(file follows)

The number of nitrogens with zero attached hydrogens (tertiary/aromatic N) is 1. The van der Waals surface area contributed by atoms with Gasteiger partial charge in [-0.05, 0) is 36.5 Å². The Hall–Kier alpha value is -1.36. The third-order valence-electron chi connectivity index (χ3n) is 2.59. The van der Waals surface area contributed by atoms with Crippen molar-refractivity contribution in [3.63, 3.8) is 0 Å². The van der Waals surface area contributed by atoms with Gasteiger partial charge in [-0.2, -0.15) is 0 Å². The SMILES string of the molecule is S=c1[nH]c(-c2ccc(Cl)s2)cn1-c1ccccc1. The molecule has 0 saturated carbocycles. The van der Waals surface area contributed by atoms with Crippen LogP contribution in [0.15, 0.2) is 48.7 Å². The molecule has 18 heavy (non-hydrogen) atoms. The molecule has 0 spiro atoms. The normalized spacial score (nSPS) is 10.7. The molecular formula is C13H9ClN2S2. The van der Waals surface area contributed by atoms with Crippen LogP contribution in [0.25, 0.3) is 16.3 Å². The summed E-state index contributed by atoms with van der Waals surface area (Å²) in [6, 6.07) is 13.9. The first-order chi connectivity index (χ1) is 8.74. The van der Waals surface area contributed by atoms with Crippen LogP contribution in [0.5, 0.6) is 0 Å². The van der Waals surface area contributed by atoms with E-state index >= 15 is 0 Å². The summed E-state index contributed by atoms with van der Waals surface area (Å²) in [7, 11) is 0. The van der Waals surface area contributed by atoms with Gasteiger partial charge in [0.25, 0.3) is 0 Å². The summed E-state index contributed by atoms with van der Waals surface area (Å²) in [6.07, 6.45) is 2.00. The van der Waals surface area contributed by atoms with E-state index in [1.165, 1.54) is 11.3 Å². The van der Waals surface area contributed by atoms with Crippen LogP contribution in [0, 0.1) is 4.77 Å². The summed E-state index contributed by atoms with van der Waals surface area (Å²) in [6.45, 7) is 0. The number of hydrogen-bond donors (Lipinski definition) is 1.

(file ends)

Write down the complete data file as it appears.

The number of nitrogens with zero attached hydrogens (tertiary/aromatic N) is 1. The van der Waals surface area contributed by atoms with Gasteiger partial charge in [-0.05, 0) is 36.5 Å². The Hall–Kier alpha value is -1.36. The third-order valence-electron chi connectivity index (χ3n) is 2.59. The van der Waals surface area contributed by atoms with Crippen molar-refractivity contribution in [3.63, 3.8) is 0 Å². The van der Waals surface area contributed by atoms with Gasteiger partial charge in [-0.2, -0.15) is 0 Å². The SMILES string of the molecule is S=c1[nH]c(-c2ccc(Cl)s2)cn1-c1ccccc1. The molecule has 0 saturated carbocycles. The van der Waals surface area contributed by atoms with Crippen LogP contribution in [0.15, 0.2) is 48.7 Å². The molecule has 18 heavy (non-hydrogen) atoms. The molecule has 0 spiro atoms. The normalized spacial score (nSPS) is 10.7. The molecular formula is C13H9ClN2S2. The van der Waals surface area contributed by atoms with Crippen LogP contribution in [0.25, 0.3) is 16.3 Å². The summed E-state index contributed by atoms with van der Waals surface area (Å²) in [6, 6.07) is 13.9. The first-order chi connectivity index (χ1) is 8.74. The van der Waals surface area contributed by atoms with Crippen LogP contribution in [0.5, 0.6) is 0 Å². The van der Waals surface area contributed by atoms with E-state index >= 15 is 0 Å². The summed E-state index contributed by atoms with van der Waals surface area (Å²) in [7, 11) is 0. The van der Waals surface area contributed by atoms with Gasteiger partial charge in [0.25, 0.3) is 0 Å². The summed E-state index contributed by atoms with van der Waals surface area (Å²) in [6.07, 6.45) is 2.00. The van der Waals surface area contributed by atoms with E-state index in [1.165, 1.54) is 11.3 Å². The van der Waals surface area contributed by atoms with Crippen LogP contribution in [0, 0.1) is 4.77 Å². The summed E-state index contributed by atoms with van der Waals surface area (Å²) in [6.45, 7) is 0. The number of hydrogen-bond donors (Lipinski definition) is 1.